October 2010

Critical review of burn depth assessment techniques: part II. Review of laser doppler technology.

J Burn Care Res 2010 Jan-Feb;31(1):151-7

The Burn Center, Department of Surgery, Washington Hospital Center, Washington, DC 20010, USA.

The judgment of which wounds are expected to heal within 21 days is one of the most difficult and important tasks of the burn surgeon. The quoted accuracy of 64 to 76% by senior burn surgeons underscores the importance of an adjunct technology to help make this determination. A plethora of techniques have been developed in the last 70 years. Laser Doppler imaging (LDI) is one of the most recent and widely studied of these techniques. The technology provides an estimate of perfusion through the burn wound, the assumption being that a lower perfusion correlates with a deeper wound and, therefore, a longer time to heal. Although some reports suggest accuracy between 96 and 100% and that it does this 2 days ahead of clinical judgment, others have questioned its applicability to clinical practice. This article, the second of a two-part series, has two objectives: 1) a review of the Doppler principle and how the LDI uses it to estimate perfusion; and 2) a critical assessment of the burn literature on the LDI. Part I provides a historical perspective of the different technologies used through the last 70 years to assist in the determination of burn depth. Laser Doppler has brought technology closer to provide a reliable adjuvant to the clinical prediction of healing, yet, caution is warranted. A clear understanding of the limitations of LDI is needed to put the current research in perspective to find the right clinical application for LDI.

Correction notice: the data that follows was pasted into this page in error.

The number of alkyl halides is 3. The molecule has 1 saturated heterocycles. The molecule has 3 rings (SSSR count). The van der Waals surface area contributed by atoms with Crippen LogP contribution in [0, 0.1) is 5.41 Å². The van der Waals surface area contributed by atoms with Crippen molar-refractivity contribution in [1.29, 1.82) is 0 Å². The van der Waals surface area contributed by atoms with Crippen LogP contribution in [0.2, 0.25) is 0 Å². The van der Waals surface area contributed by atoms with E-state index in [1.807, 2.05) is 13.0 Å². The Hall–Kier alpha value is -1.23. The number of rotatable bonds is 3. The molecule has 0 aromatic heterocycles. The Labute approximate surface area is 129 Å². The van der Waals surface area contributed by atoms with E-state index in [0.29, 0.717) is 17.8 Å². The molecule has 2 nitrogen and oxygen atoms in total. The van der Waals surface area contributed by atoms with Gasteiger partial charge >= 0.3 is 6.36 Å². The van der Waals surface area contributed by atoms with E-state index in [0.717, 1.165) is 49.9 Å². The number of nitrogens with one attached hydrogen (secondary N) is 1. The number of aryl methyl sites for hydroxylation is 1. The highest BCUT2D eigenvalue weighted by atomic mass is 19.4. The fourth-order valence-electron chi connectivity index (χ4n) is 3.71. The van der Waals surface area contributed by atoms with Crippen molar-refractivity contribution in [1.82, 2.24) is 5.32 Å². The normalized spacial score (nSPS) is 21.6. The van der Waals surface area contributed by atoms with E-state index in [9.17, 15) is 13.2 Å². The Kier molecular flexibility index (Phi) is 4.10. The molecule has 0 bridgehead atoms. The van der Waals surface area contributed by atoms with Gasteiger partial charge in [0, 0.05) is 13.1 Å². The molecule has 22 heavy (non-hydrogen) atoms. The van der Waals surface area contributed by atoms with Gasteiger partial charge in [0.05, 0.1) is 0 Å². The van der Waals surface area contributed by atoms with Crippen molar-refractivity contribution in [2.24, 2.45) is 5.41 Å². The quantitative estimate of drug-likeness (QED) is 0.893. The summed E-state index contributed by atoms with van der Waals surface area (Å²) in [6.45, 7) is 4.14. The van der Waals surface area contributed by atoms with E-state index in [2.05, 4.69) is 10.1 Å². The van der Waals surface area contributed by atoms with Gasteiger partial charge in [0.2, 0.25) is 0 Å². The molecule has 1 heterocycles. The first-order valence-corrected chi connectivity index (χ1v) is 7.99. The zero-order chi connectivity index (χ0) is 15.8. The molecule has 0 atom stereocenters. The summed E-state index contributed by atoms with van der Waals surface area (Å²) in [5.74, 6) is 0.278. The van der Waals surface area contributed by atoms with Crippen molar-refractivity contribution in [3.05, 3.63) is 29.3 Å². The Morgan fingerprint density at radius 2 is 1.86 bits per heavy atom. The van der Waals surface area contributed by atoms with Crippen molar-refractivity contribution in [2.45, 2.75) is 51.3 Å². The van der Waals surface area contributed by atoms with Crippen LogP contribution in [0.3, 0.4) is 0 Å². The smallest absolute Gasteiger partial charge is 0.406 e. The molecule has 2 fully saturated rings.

View Article and Find Full Text PDF

Download full-text PDF

Source
http://dx.doi.org/10.1097/BCR.0b013e3181c7ed60DOI Listing
May 2010

Pharmacologic modification to resuscitation fluid after thermal injury--is drotrecogin alfa the answer to arrest burn depth progression?

J Trauma 2009 Nov;67(5):996-1003

Department of Pathology, Carver College of Medicine, University of Iowa, Iowa City, Iowa 52242, USA.

Hypothesis: The addition of drotrecogin alfa (DA), an anti-inflammatory useful in septic shock, to standard burn shock resuscitation fluids will protect burned, injured skin from further injury.